Asymptomatic Bacteremia in Children Infected with Human Immunodeficiency Virus in Calabar, South-South, Nigeria
Background: Asymptomatic Human Immunodeficiency Virus (HIV) infected children are prone to serious bacterial infection as a result of poor immunity.
Objective: This was to determine the common pathogenic organisms responsible for bacteremia among asymptomatic HIV infected children attending the outpatient clinics at the University of Calabar Teaching Hospital, Nigeria.
Subjects and Methods: This prospective non randomized cross-sectional study was conducted over 6months from January 1st to 30th June 2014 among cohorts of HIV infected Anti-retroviral (ARV) naive and experienced children attending the clinic. Ethical approval was obtained from the ethical committee of the institution. Blood culture specimens were collected from all HIV infected patients who met the criteria for enrollment. All specimens with isolated bacteria organisms were treated with antibiotics according to the sensitivity pattern, in addition to administered Anti-retroviral drugs.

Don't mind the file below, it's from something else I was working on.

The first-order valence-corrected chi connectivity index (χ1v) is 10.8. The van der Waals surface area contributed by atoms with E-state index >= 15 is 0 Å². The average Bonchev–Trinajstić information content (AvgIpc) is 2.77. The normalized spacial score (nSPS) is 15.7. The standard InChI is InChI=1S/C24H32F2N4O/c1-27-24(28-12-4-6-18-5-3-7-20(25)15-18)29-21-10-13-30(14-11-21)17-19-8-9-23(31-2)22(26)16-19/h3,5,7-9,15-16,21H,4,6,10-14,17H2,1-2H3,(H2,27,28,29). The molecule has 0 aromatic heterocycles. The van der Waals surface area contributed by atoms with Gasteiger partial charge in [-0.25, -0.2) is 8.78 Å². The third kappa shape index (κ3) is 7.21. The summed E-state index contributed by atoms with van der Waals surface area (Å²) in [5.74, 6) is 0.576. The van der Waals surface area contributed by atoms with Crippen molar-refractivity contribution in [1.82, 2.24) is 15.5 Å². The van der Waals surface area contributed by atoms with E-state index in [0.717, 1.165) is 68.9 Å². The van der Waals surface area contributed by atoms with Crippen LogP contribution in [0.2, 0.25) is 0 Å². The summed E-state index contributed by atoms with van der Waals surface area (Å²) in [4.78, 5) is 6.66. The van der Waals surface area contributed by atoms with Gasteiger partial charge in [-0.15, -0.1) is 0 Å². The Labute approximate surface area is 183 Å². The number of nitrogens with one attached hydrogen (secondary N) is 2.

Results: Out of the total of 109 patients recruited, 38(34.9%) had bacteremia. There were more males (57.9%), and most of them (63.2%) had Highly Active Anti-Retroviral Therapy (HAART) for more than 24weeks. Bacteremia was inversely proportional to the CD4 count. The commonest organism isolated was unclassified Coliforms (47.3%) followed by Staphyloccocus aureus (39.5%).
Conclusions: HIV infected children are prone to bacteremia especially among those with low CD4 count. Coliform was the commonest organism isolated. We recommend that HIV infected children be routinely investigated for bacteremia.
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